Renters living in approximately 780,000 privately owned rental units remain unprotected from secondhand smoke in the city of Los Angeles, despite the U.S. Housing and Urban Development (HUD) announcement that public housing developments in the U.S. will be required to provide a smoke-free environment for their residents.
“This is terrific news,” said Peggy Toy, director of UCLA-Smokefree Air For Everyone (UCLA-SAFE). “But in the city of Los Angeles, public housing is only a small share of the housing stock. We need to make sure all residents in the rest of the city’s multi-unit rentals also have protection from secondhand smoke.”
More than 3,100 public housing agencies (PHAs) across the nation can now put in place required smoke-free policies over the next 18 months.
The federal ruling prohibits lit tobacco products (cigarettes, cigars or pipes) in all living units, indoor common areas, administrative offices and all outdoor areas within 25 feet of housing and administrative office buildings.
There are only 6,500 public housing units in the city, according to the Housing Authority of the City of Los Angeles. In comparison, there are 780,000 privately owned rental units in the city, of which approximately 624,000 of them (80 percent) are under rent-control, according to The Los Angeles Housing Department. None of these privately-owned units will benefit from the new HUD protections.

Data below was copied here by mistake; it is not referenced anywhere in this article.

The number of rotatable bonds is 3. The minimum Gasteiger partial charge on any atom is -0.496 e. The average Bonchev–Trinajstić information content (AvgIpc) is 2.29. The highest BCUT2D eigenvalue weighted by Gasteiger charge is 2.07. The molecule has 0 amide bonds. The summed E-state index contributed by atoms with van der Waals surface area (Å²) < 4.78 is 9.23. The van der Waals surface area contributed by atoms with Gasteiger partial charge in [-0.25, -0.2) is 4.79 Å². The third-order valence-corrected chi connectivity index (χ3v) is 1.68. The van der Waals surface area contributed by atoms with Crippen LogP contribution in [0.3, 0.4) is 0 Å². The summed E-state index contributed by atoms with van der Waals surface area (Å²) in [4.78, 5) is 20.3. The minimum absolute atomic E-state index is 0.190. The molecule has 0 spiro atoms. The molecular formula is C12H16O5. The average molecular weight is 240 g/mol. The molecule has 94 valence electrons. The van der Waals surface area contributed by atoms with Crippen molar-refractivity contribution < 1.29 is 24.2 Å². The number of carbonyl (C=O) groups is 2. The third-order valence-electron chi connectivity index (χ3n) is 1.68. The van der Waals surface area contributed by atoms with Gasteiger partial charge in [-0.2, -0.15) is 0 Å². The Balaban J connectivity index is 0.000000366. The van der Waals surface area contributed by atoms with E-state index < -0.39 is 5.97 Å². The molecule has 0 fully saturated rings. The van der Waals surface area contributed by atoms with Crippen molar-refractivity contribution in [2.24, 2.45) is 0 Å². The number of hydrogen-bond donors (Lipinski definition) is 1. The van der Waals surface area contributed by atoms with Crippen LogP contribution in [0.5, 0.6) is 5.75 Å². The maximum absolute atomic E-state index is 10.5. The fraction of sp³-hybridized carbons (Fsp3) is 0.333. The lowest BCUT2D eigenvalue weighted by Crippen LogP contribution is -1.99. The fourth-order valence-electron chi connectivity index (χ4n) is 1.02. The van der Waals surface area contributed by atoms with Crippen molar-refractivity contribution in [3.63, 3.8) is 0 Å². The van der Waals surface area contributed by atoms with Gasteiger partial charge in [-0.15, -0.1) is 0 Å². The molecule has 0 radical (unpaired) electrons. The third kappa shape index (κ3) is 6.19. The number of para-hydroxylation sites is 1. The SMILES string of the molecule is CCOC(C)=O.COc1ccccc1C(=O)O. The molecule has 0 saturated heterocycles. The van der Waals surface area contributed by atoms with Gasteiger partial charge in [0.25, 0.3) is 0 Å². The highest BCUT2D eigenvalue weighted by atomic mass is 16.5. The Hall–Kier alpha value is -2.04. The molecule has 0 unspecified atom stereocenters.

UCLA-SAFE launched a smoke-free housing initiative in Los Angeles in April 2016 that encourages owners of market-rate multi-unit apartments in densely populated areas of the city to voluntarily put in place smoke-free policies to reduce residents’ exposure to secondhand smoke.
UCLA-SAFE, supported by a $3 million grant from the U.S. Centers for Disease Control, focuses its efforts on densely populated neighborhoods in the city of Los Angeles where a high proportion of Latinos and African-Americans live. The two groups have among the highest rates of chronic disease, including diabetes, heart disease and cancer.
In conjunction with the campaign kickoff, UCLA Center for Health Policy Research released a study that showed a majority of tenants favored smoke-free apartments, but 80 percent of units did not have smoke-free policies.
The CDC estimates cigarette smoking kills 480,000 Americans each year, making it the leading preventable cause of death in the United States, according to the HUD press release. In addition, smoking is the leading cause of fire-related deaths in multifamily buildings.